So if you believed that people should never change their minds, you would be fostering an environment and culture where no growth or development occurs. You’d want everyone to stay as they are and never change.

But alas, for some people, that’s actually what they want. They want time to stand still, what they know to be enough, and for things to remain permanent as they are.

Yet again that’s the opposite of life and nature itself which is embodied by constant change. The problem is that we’ve been extremely fortunate to live within such a highly stable time frame, that we assume and belief that this is what reality is like all the time.

It’s not. It’s constant change. And without a doubt, over the decades to come, we’ll probably see more change, more often, than some of us have ever seen throughout our entire lives.

And I have no doubt, that in the near future, science will probably have a major breakthrough that will completely redefine our reality and what we believe as a whole, similar to the radical shift that Copernicus had when he realized the Sun was the center of the solar system and not the Earth (which was considered heretical and blasphemous during his time).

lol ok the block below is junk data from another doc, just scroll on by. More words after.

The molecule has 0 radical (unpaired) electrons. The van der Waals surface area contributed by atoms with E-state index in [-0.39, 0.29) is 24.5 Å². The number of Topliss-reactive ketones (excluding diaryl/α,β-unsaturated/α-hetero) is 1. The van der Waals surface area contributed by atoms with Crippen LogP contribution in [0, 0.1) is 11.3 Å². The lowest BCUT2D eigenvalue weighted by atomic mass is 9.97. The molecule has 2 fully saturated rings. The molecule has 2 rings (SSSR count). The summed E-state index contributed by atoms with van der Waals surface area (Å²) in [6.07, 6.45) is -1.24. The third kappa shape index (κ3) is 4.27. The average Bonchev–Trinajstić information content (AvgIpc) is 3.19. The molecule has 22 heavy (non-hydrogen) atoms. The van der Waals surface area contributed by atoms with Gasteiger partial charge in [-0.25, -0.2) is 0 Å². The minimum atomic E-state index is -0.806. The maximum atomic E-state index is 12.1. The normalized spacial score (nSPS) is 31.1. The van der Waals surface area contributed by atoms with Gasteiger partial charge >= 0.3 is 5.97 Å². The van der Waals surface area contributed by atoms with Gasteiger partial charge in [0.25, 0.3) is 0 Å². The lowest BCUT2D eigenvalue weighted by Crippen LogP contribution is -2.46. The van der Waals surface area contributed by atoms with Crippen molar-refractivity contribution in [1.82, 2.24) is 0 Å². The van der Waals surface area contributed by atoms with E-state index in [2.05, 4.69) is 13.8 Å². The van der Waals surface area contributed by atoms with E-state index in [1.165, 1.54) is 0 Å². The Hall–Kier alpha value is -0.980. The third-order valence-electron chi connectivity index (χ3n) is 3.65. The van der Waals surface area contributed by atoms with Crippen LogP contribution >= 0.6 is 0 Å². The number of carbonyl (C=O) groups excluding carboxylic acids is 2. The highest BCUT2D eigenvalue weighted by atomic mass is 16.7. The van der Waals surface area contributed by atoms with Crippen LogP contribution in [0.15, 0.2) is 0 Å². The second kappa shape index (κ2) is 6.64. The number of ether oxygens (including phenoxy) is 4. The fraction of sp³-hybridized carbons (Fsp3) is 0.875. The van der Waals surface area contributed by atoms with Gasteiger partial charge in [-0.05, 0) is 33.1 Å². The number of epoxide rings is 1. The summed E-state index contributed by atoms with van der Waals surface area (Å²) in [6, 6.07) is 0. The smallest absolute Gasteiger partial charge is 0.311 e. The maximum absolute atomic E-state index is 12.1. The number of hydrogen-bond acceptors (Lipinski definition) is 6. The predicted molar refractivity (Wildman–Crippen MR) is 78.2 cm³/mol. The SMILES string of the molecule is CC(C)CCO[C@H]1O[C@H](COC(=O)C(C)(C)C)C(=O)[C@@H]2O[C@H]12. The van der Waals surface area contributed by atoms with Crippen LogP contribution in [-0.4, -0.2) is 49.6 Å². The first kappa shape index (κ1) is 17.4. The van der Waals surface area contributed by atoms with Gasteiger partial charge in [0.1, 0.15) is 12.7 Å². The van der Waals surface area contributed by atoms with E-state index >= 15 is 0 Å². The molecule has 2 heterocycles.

Upgrading Your “Game Interface” for Life

Could a psychedelic ego death bring you back to life?
Tripping on mushrooms can make you feel at one with everything. Could that help heal mental illness?

For the first time, she saw her true self — and came to terms with her mortality. “This is who I am. This is how I was born. This is my skin, my fingers, my hands,” says Turner, a 24-yearold in New Jersey who works in patient services and freelances for media outlets. “At some point, this shuts down, but that doesn’t mean that I’m no longer me. I am a spirit. This (body) is a shell, but my spirit is in this shell.” The experience left Turner feeling a sense of unity with everything, which she attributes to what’s known as “ego death.”

A damaged sense of self could also lie at the root of addiction, he adds, in which people might see the self as a failure that just can’t seem to quit. Meanwhile, those with anxiety disorders might deem the self ill equipped to handle certain situations. In generalized anxiety disorder, there’s a fear that harm to the self could lurk around every corner. “It’s all about that interface between me and the rest of the world,” Johnson says.